–  when we see weakness in the economy, not unlike what happens in the United States, we see a shift from our Premium Services in the Priority network to deferred services to take advantage of lower transit times and lower rates. That’s just one way that customers manage their supply chains in difficult economic conditions, so I think that’s what we’re seeing.

– fundamentally, what’s happening is that exports around the world have contracted, and the policy choices in Europe and the United States and China are having an effect on global trade. Global trade has grown faster than GDP, except for the 2000, 2001 meltdown and 2008 and 2009, for 25 years. And over the last few months, that has not been the case. So that’s what’s really going on, is that exports and trade have gone down at a faster rate than GDP has.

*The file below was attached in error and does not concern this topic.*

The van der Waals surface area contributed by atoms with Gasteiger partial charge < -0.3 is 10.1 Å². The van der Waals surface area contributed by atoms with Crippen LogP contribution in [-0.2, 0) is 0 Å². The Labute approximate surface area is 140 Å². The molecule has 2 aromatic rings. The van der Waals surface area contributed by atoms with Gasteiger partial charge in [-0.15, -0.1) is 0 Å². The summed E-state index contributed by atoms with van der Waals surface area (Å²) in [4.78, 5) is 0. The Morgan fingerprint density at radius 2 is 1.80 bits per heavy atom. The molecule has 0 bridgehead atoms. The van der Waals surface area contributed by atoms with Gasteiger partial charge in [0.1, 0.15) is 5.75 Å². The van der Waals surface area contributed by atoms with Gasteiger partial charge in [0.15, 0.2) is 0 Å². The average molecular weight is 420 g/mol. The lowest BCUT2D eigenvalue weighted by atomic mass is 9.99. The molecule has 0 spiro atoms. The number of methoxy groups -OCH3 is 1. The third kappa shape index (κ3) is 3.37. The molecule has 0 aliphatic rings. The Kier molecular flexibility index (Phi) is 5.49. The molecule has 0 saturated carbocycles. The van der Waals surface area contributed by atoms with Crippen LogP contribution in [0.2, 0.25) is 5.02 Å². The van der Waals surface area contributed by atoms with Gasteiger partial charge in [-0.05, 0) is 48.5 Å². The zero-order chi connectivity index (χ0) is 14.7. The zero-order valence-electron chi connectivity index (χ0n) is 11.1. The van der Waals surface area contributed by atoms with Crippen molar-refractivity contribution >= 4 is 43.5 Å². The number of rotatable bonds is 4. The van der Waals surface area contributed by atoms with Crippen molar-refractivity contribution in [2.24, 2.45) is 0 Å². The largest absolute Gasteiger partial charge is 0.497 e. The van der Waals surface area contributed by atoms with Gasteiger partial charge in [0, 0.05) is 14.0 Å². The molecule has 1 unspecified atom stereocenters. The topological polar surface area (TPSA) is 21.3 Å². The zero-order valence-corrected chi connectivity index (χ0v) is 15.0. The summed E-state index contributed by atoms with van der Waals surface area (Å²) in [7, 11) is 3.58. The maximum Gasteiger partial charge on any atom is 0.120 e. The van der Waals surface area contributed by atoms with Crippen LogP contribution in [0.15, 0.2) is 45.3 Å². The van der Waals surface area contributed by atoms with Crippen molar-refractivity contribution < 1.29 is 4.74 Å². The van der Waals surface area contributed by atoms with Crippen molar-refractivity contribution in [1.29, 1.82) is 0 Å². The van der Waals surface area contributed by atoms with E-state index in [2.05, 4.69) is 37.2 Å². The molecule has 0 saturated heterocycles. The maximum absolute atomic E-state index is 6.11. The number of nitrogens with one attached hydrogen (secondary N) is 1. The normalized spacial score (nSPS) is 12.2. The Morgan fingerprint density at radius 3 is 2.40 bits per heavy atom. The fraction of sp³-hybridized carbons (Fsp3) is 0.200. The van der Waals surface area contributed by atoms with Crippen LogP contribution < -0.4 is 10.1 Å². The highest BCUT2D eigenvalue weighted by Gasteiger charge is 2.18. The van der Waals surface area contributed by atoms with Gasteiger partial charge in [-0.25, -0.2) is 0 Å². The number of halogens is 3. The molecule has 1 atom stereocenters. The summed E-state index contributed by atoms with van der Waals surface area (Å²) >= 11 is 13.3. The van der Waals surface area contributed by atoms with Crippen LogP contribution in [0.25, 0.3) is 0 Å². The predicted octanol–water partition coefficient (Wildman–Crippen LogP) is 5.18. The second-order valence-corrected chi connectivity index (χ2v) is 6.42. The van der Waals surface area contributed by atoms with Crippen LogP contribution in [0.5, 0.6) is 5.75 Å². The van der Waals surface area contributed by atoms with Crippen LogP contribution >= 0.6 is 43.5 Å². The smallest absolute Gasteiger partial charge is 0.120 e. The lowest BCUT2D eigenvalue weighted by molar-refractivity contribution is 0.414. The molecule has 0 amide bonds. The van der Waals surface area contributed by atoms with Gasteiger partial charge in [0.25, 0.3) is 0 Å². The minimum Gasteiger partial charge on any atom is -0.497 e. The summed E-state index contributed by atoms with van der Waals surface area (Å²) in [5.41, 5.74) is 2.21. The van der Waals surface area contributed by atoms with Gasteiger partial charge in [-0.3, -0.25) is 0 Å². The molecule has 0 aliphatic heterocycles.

–  as the Fed puts more money out there, people put more money into commodities and drive the price up. So you have products that are getting lower in value per pound, which is the key correlation for goods being moved by air. And so they’re going on the water to an improved container liner system that’s been developed over the last few years. So you’ve got a lot of things that are going on there, and the product launch of Apple’s and Microsoft is not going to provide the type of sustained growth in the international trade that the world has seen historically. So when that turns back around I think is directly related to the economic macro system in Europe, North America and particularly in China.